Friday, May 30, 2008

Mel Blanc - Part 2

In 1936, Mel Blanc joined Leon Schlesinger Productions, which made animated cartoons distributed by Warner Bros. Pictures. Blanc liked to tell the story about how he got turned down at the Schlesinger studio by music director Norman Spencer, who was in charge of cartoon voices, saying that they had all the voices they needed. Then Spencer died, and sound man Treg Brown took charge of cartoon voices, while Carl Stalling took over as music director. Brown introduced Blanc to animation directors Tex Avery, Bob Clampett, Friz Freleng, and Frank Tashlin, who loved his voices. (Wikipedia)

This talented group, created some of the most beloved and funniest cartoons ever made under the banners of Looney Tunes and Merrie Melodies. For a great compendium of their work, I highly recommend; "Looney Tunes and Merry Melodies A complete guide to the Warner Brothers Cartoons" By Jerry Beck & Will Friedwald (ISBN 0-8050-0894-2)

On January 24, 1961, Blanc was involved in a near-fatal car accident on Sunset Boulevard in Hollywood. Hit head-on, Blanc suffered a triple skull fracture that left him in a coma for three weeks, along with fractures of both legs and the pelvis. (Wikipedia)
More than 15,000 letters and get well cards were sent to the hospital including some that were addressed to "Bugs Bunny, Hollywood, USA". While in the coma, Blanc's doctor could not get him to respond. The story goes that one day, out of frustration, the Doctor said "How are you today Bugs Bunny?" and Blanc responded IN Bugs's voice! Mel had no recollection of this but his wife and son swore to him that it had happened. He credited Bugs with bringing him out of the coma. Mel was released from hospital almost two months later on March 17. In later years, he revealed that during his recovery at home, his son Noel "ghosted" a few of the cartoons for Warner.

Mel had an exclusive contract with Warner for many years, but when it expired, he also did work for Hanah Barbera as Barney Rubble and Dino the Dinosaur on "The Flinstones" and Mr. Spacely on "The Jetsons". While he recovered from his accident the Barney character was voiced by Daws Butler until the studio set up recording equipment so he could work from home. Blanc was also the first voice of Toucan Sam of the Fruit Loops cereal commercials.
In later years, he continued to do some work for Warner in various specials, commercials and in movies. He mainly voiced Daffy, Speedy, Sylvester and Tweety. The loud and raucous voices of Yosemite Sam and Foghorn Leghorn were a little to much for his vocal chords and therefore given to Joe Alaskey for the 1988 Amblin/Disney movie "Who Framed Roger Rabbit?" This was also one of the last performances by Blanc.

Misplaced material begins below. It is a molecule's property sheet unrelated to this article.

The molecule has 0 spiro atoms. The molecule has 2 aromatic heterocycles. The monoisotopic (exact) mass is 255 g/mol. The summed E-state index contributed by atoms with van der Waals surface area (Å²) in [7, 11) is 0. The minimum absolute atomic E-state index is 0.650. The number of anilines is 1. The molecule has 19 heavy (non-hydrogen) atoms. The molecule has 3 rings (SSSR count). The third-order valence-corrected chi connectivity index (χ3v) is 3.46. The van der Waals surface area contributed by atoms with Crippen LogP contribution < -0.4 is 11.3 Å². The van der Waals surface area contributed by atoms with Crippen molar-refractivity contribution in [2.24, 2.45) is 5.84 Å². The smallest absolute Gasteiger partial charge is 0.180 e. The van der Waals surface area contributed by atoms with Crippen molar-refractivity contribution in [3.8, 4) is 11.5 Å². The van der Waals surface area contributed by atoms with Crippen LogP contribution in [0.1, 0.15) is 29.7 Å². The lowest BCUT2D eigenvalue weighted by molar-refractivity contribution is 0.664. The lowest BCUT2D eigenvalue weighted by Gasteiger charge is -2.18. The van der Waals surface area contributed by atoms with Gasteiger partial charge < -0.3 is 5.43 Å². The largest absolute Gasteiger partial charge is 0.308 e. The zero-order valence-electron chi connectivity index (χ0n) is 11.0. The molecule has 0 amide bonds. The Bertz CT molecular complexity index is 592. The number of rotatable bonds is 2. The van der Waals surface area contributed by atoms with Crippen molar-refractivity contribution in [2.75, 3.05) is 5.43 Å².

His voice credits are numerous but here are his most well known credits from Warner and Hanah Barbera (an expanded list can be found on Wikipedia.);
Porky Pig (1936-1989, assumed from Joe Dougherty)
Daffy Duck (1937-1989)
Bugs Bunny's prototype (1938-1940)
Bugs Bunny (1940-1989)
Cecil Turtle (1941-1947)
Tweety Bird (1942-1989)
Yosemite Sam (1945-1989) ("Hare Trigger")
Pepé Le Pew (1945-1989)
Sylvester (1945-1989) aka Thomas (1947) in some films
Foghorn Leghorn (1946)
The Barnyard Dawg (1946-1989)
Henery Hawk (1946-1989)
Charlie Dog (1947)
Mac (of Mac & Tosh) (1947)
K-9 (1948) (sidekick to Marvin the Martian)
Marvin the Martian (1948-1989)
Road Runner (1949-1989)
Beaky Buzzard (1950)
Elmer Fudd (1950, 1958, 1970s and 1980s)
Bruno the Bear (1951)
Wile E. Coyote (silent until 1952, first spoke in the short "Operation: Rabbit")
Speedy Gonzales (1953)
The Tasmanian Devil (1954-1960) aka Taz
Barney Rubble (1960-1989)
Dino (1960-1989) (Fred Flintstone's pet.)
Cosmo G. Spacely (1962)
Here is a link to an interesting video on YouTube - it is a promotional video for animation art, but it is still a worthwhile listen to see just how the famous voices came to be. Mel Blanc - How He Created the Warner Bros. Cartoon Voices
There is also this one with Mel Blanc on David Letterman. Mel Blanc ( Loony Toons voices);

Mel Blanc, died at age 81 on July 10, 1989 of cardiovascular disease. He was a true genius and pioneer in the field of voice work. From Yosemite Sam to Tweety Bird, no one has ever been able to replicate his range of voices. His countless hours of voice work has left us with a timeless legacy that will keep us laughing for generations to come.


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